Friday, February 18, 2011

Smell good, but not too much.

When you're working up close at tables or cocktail receptions, it's always professional (as well as a good personal habit) to smell good. This includes both your breath and your body. To combat halitosis I developed a habit, when I was working on a weekly basis in several restaurants, to place a small handful of strong mints in a pocket. As the evening wore on I would pop a mint every so often and over the course of the night I maintained nice breath. It's now a habit that I continue for stand up and stage presentations because I am still interacting with clients and audience members before and after the show. The brand I currently buy is sugar-free Altoid Smalls. The one habit you don't want to develop is chewing gum to obtain fresh breath. If you chew gum when interacting with your client, my personal feeling is that you give off a unprofessional and an overall negative casual attitude toward your relationship with them. For obvious reasons this applies to chewing gum while performing as well.

Body odour from perspiration is another factor to contend with as a performer. Most of us sweat and some of us, at the very least, glisten from time to time. I have experienced two extremes as an audience member at more than one magic performance. There is the performer who overcompensates his fear of creating a stench by lathering himself up with enough cologne to kill a herd of rhinos at 20 paces. This is not a good alternative for body odour as many people deal with extreme allergies to perfumes, aftershave and cologne. I do not have allergies to perfumes but I do cringe and try to escape the overwhelming intoxication of someone who has overdone it.

At the other end of the spectrum there is the performer who is oblivious to his odour and perspires himself into a rank puddle on stage. Even from a distance this guy smells like a gym locker room full of aging wrestlers.

The main idea is not to be the guy who smells like he fell into a vat of Aqua Velva, or on the other hand smell like King Kong's crotch either.

Somewhere in between is the happy medium that your audiences will tolerate and appreciate.


  1. All true.

    Did you know, the word halitosis was made up by Listerine to sound like a medical condition. There's no such thing, it's just plain ole common-or-garden stinky breath.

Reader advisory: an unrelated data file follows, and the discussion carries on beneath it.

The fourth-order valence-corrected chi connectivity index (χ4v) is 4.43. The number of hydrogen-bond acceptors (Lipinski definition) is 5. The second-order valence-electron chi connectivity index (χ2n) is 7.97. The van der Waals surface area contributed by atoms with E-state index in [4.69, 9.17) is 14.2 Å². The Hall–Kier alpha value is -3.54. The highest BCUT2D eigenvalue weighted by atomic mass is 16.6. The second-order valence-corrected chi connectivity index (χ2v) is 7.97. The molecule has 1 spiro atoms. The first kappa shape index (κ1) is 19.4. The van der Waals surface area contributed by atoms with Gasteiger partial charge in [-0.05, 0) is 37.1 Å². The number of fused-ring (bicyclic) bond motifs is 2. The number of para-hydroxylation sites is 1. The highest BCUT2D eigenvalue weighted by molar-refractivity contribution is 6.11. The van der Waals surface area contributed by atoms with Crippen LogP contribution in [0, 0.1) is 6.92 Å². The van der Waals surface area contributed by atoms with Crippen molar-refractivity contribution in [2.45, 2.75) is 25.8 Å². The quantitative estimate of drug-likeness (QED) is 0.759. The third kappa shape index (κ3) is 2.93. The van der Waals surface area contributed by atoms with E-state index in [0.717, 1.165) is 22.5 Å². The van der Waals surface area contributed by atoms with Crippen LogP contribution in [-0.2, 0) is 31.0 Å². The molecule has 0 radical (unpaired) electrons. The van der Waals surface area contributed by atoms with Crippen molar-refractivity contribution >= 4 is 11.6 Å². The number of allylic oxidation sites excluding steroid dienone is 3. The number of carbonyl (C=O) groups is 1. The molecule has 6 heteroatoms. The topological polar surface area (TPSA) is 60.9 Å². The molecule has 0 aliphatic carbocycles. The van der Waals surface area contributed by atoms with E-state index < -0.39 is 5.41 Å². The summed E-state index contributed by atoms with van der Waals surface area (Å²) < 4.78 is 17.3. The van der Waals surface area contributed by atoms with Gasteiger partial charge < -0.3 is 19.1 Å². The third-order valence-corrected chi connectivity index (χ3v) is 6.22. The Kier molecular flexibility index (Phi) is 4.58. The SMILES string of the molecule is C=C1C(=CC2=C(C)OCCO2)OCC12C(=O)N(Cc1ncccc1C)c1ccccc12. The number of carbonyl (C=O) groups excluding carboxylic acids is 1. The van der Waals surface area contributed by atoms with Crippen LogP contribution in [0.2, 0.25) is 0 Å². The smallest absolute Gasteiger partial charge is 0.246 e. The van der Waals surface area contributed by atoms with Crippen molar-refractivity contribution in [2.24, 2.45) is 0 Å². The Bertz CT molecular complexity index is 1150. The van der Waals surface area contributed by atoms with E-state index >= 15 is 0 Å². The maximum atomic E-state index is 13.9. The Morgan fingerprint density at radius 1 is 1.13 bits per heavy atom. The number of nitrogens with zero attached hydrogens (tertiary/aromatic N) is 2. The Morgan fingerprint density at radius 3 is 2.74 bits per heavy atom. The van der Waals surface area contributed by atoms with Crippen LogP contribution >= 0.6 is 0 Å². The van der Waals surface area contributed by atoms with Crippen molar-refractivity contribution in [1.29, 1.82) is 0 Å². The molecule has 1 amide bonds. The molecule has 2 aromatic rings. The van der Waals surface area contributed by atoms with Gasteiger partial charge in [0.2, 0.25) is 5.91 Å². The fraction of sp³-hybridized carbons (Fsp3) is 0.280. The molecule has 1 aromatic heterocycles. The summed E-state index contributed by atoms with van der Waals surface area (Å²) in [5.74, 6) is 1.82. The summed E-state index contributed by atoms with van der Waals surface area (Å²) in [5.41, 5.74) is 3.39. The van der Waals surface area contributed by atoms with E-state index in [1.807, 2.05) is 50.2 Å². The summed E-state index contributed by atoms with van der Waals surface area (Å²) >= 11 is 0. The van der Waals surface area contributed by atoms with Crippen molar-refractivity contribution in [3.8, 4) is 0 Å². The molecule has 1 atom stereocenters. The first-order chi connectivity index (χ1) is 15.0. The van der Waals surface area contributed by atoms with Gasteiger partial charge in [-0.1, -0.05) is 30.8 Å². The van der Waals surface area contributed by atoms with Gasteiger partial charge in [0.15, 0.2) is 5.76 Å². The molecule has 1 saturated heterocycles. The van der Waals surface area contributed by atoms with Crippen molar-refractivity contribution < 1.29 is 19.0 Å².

I'm a sweaty man. I still use an old promo video where I am distinctly wet (although it's got me a lot of work so it stays until the replacement gets done). I'm OK smellwise(I have an honest girlfriend who would be qualmless in letting me know if I wasn't) due to cleanliness, packing changes of clothes and a sensible amount of product.

    However, I still glisten. I do a joke about it during the show. Is this a good idea? My thinking was to let people know I know and release tension if they're thinkking it anyhow but maybe I'm just drawing attention to it.

  2. George, I had heard that halitosis was an 'created' term but I didn't know the background, that's great!

    Interesting question regarding whether you should joke about your sweating during the show. Obviously it's apparent to the audience that you are perspiring, and yes I feel that openly acknowledging your situation may release tension (not sure where all the anti-sweating tension stems from?) but...I don't think it's necessary. I have been to numerous one-man shows, jazz concerts, rock concerts, musicals, and even the odd magic show. When a pro is performing and they sweat, I don't think, "Man does this guy know that he's sweating? He should let us know that HE knows he's sweating." Sounds ridiculous I know, but you can see where this is going. Robin Williams is probably the sweatiest big name performer I have seen live. This guy leaves the front row dripping with his own perspiration. He doesn't apologize for it, doesn't mention it. He just has a towel (or two) on stage that he uses once in a while.

    Not sure if that helps, or changes your position. You're a funny guy, so calling attention to it probably works for you, so there's probably no need in changing that.


  3. Hi Bill,
    Just spotted your response to my response and am responding...

    Thanks for your reply. Interesting to hear another viewpoint on it.

    I see your Robin Williams and raise you a Lee Evans.

    He's one of the biggest comedy names in the UK and sweats buckets. It is said dry cleaners refuse to clean his suit after one performance. If you google "Lee evans sweat" you can see how much it bothers/interests folks. He does mention it and even introduced one of his shows with a film clip of his changing room filling up with his sweat and him swimming out of the door before coming onstage.

    I thought this was yucky! But he did acknowledge it. Still unsure but maybe it matters less than I think.

    Enjoy your UK tour. I'll see if I can get down to the Dublin one on the 8th.

    All the best,